Former Pioneer Chris Sidick ’05 still going strong with Washington Wild Things

Chris Sidick ’05 is in no hurry to leave the Washington Wild Things.

Even when he had a chance to sign with the Arizona Diamondbacks and San Diego Padres a few years ago, Sidick knew his part-time job with the Wild Things was his best option.

“This is what’s best for me,” he says. “I’ve met so many guys in the Frontier League who play organized ball and they always talk about what a business it is. By staying with the Wild Things I’ve been able to build my business while living at home. It has worked out very well.”
In some ways, it has been almost too perfect.
While Sidick has been starring for the Wild Things at Consol Energy Park since he graduated from Marietta, he has also been preparing for life after baseball … sort of. Sidick is equally proud of the work he has been doing with Cside Sports Academy, his 3-year-old baseball training facility that began in his parents' garage in Cecil, Pa.
“I never really thought about teaching anyone the basics of baseball, but in the summer of 2007 the Wild Things opened a baseball academy, and since I was a local player they asked me to be an instructor,” Sidick says. “It only lasted for a few months, but I got the idea that this could really work.”

By the Numbers

AVG: .285
G: 497
AB: 1876
R: 359
H: 535
2B: 74
3B: 49
HR: 46
RBI: 216
BB: 289

Sidick actually started Cside out of necessity. With a passion to keep playing baseball four months out of the year he couldn’t find an employer willing to give him a job for the other eight.
“I was a local guy and everyone loved that I played for the Wild Things and I had a degree from Marietta College, but I couldn’t find anyone to hire me because they knew I was going to leave to play baseball,” Sidick says.
So he employed himself, and for eight months a year he runs Cside in a 15,000 square foot facility in Washington County, Pa.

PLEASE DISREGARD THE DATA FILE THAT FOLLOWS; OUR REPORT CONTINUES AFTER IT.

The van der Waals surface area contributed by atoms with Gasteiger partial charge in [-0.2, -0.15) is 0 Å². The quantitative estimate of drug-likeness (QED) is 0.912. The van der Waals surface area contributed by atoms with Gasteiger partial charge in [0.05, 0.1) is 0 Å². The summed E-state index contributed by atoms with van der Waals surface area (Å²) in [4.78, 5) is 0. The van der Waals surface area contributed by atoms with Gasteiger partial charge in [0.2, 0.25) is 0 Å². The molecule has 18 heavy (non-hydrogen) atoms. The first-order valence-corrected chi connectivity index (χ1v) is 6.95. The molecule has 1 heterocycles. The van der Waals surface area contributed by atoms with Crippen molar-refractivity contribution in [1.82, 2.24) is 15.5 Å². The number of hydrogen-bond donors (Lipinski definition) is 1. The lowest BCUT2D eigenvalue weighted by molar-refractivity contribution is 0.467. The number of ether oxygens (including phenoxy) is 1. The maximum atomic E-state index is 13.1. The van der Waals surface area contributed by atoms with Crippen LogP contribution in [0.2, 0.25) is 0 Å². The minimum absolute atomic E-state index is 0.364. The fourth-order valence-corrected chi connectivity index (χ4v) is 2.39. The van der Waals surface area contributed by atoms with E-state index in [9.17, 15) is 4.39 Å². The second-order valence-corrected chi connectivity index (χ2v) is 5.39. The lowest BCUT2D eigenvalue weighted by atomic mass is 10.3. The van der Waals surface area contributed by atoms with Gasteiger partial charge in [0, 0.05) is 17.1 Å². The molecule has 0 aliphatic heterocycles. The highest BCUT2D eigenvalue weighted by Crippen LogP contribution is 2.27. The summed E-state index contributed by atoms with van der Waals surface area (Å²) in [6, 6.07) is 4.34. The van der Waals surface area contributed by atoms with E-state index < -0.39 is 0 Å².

What started as a few Little League and high school players coming to his parents’ home for lessons has blossomed to 150 lessons a week during his peak season of January to May.
Sidick has hired three additional instructors and he also works with some of the universities in the Washington area.
He has also welcomed former Marietta players, including former Major Leaguer Matt DeSalvo ’03 and current San Diego Padres minor leaguer Mike DeMark ’06 to work as instructors.
“It has been great having guys like that come here and help,” says Sidick, who has been nominated for the 2010 Young Entrepreneur awardin Pennsylvania. “I think what I have here has become THE place in this area for the best baseball instruction. When I first started I went to my main competitor to see what he does. He had seven cages lined up in a row. I decided to do one huge agility area and have just two cages. My field is my marketing pull. I’m one of a kind around here.”
By October 2011, he hopes to open a new $2 million, 26,000-square-foot building next to the Meadows Casino in Washington, Pa.
“Right now, I don’t make any money doing this. I put everything back into the business,” Sidick says. “I’m working 10 to 15 hours a day every day right now, but I know it’s going to be worth it. Everything I have is paid for and when I’m done playing baseball this is how I’m going to make a living. I love this job.”
The 27-year-old Sidick is eligible to play three more seasons in the Frontier league thanks to a recent rule change. He is the league’s most seasoned veteran and needless to say, he has racked up a few records along the way.
In 2010, Sidick set league career records for runs (359) and total bases (845), while adding to his existing league records for games (497), at-bats (1875), hits (535), triples (49) and walks (289).
If he makes the team again this summer he should add two more Frontier League records to his resume: Hit by pitch (he needs two more to reach 54) and sacrifice bunts (he needs two more to reach 51).
Sidick, a two-time All-American at Marietta, became the first Wild Thing to play all nine positions in the field in a single game, including pitching for one-third of an inning, on Sept. 1, 2010 at Lake Erie.
Last year, his sixth in the league, Sidick tied for third in the league with five triples and was named a starter for the league All-Star game but did not play due to an injury.
What many Marietta College or Washington Wild Things fans don’t realize is Sidick almost never signed with the team.
“When I came out of college I wanted to play Arena Football and I got a contract with the Pittsburgh River Rats,” says Sidick, who starred for the Marietta football team for four seasons. “Someone from the Wild Things called me about playing for them and I told them I could play for a few weeks, but then I’d be leaving to play football. But I went there and started playing and I really like the environment and I never left.”
And he may never leave. At least notuntil the Frontier League tells him he has to.